Time for last rites

PAUL FRIESEN -- Winnipeg Sun

, Last Updated: 11:14 AM ET

The last few shovels full of dirt were ready, the preacher-man was clearing his throat for the last rites and nearly 30,000 spectators were settled into their seats to pay their respects.

That's when the body twitched.

False alarm, folks. Must have been nerves.

Because the Winnipeg Blue Bombers are, indeed, a football team without a pulse.

Last night's teasing, 19-17 loss to the Saskatchewan Roughriders saw to that, as the Bombers, a miserable 3-9, would need an absolute miracle now -- six straight wins and a ton of help, for instance -- to steal a CFL playoff spot.

"Can you print four-letter words?" subdued O-lineman Mike Abou-Mechrek said after the game.

Just one that matters: D-E-A-D.

Not that the Bombers didn't make it interesting, keeping most of the sellout crowd wondering if this death-watch would continue at least another week.

Just as well that it won't, because the Bombers aren't good enough in any phase of the game.

Offensively, they stunk like a corpse in the second half, not even managing 100 yards. Ask most observers what they thought of the execution, and we guess they'd be in favour of it.

The play selection wasn't any better.

I mean, with the game -- make that the season -- on the line, the Bomber offence made horrible use of its two best weapons, handing the ball to Charles Roberts four times and getting it to Milt Stegall once in that second half.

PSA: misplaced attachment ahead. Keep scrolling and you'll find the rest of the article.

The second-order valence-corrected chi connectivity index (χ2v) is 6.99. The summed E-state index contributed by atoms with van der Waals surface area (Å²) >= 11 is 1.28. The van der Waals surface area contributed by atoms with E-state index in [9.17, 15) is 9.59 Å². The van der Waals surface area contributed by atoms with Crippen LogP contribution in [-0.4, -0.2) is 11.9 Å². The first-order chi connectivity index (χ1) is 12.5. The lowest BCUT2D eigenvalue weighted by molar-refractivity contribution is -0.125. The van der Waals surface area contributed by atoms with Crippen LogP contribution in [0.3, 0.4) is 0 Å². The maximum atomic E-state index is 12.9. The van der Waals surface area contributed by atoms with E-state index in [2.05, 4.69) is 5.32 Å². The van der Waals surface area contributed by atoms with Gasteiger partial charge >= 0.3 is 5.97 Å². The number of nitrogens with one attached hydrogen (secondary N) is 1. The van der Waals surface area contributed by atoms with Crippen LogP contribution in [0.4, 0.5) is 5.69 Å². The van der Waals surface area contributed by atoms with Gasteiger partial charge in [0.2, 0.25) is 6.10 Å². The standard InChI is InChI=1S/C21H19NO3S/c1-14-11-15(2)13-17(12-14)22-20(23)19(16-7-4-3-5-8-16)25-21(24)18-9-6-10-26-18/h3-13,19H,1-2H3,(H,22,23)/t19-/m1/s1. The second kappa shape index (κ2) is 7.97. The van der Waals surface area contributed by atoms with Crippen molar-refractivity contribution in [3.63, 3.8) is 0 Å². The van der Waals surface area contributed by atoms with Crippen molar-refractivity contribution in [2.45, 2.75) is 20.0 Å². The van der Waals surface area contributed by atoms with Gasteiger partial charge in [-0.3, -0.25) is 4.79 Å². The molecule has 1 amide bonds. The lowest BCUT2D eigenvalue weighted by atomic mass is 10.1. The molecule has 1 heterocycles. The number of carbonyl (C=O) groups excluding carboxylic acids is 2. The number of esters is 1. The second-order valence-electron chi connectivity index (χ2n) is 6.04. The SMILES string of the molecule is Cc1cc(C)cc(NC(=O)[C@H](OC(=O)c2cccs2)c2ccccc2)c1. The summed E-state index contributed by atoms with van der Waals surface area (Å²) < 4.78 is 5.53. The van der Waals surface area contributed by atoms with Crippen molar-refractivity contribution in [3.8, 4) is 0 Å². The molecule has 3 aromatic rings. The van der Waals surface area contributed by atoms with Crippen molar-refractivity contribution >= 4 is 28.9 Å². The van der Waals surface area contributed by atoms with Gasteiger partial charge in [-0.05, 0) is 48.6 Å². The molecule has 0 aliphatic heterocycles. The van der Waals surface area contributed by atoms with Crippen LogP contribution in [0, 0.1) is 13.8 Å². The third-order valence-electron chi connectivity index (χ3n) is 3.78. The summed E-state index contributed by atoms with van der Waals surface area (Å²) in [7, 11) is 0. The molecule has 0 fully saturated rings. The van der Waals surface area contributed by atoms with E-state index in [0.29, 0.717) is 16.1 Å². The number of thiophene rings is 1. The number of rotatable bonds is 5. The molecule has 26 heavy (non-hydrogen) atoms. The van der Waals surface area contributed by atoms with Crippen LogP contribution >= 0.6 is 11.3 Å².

"Every offensive lineman likes to run the ball more," Abou-Mechrek said, choosing his words carefully.

When you've got a back like Roberts, it's a no-brainer.

Defensively, this was actually a pretty good effort. Other than the opening minutes of the second half, when Saskatchewan drove 73 yards on its first possession.

Up until that, the beleaguered Bomber D, ranked last in pretty much every CFL category that means anything, had been in control.

But the ease with which the 'Riders scored that touchdown, taking their first lead of the game, at 18-15, was unsettling for fans who hoped their team had finally figured out a way to stop someone.

And instead of answering back, the Bombers offence began to sputter.

Quarterback Kevin Glenn tossed bulls-eyes over the first 30 minutes, but missed the dart board altogether too many times in the second.

But it wasn't an arm that cost the Bombers most on this night.

It was two feet.

"The biggest factor in the game was the punting and kicking," head coach Jim Daley said. "Our punter and kicker struggled, and that's unfortunate."

Troy Westwood's season from hell continued with a missed 42-yarder in the third quarter. Daley wasn't happy with the placement of his kickoffs, either.

And punter Jon Ryan had a rough night, punctuated by a 29-yard kick that set the Roughriders up at the Winnipeg 50 and led to Saskatchewan's first touchdown, late in the first half.

On the ensuing kickoff, the Bombers return men weren't deep enough, and the ball went over their heads for a single point, extending Saskatchewan's lead to four points.

If you don't think that was a big deal, you didn't see Daley giving special teams coach Scott Fawcett the gears on the sidelines. Every point was going to count on this night, and Daley knew it.

He must also know that it's over, now.

All the glass-half-full optimism in the world won't change that.

The only question left is, do you immediately begin re-tooling this team for next year, when this city hosts the Grey Cup? And if so, how do you do it -- with the same people in charge?

Tough questions for what's been another tough year.


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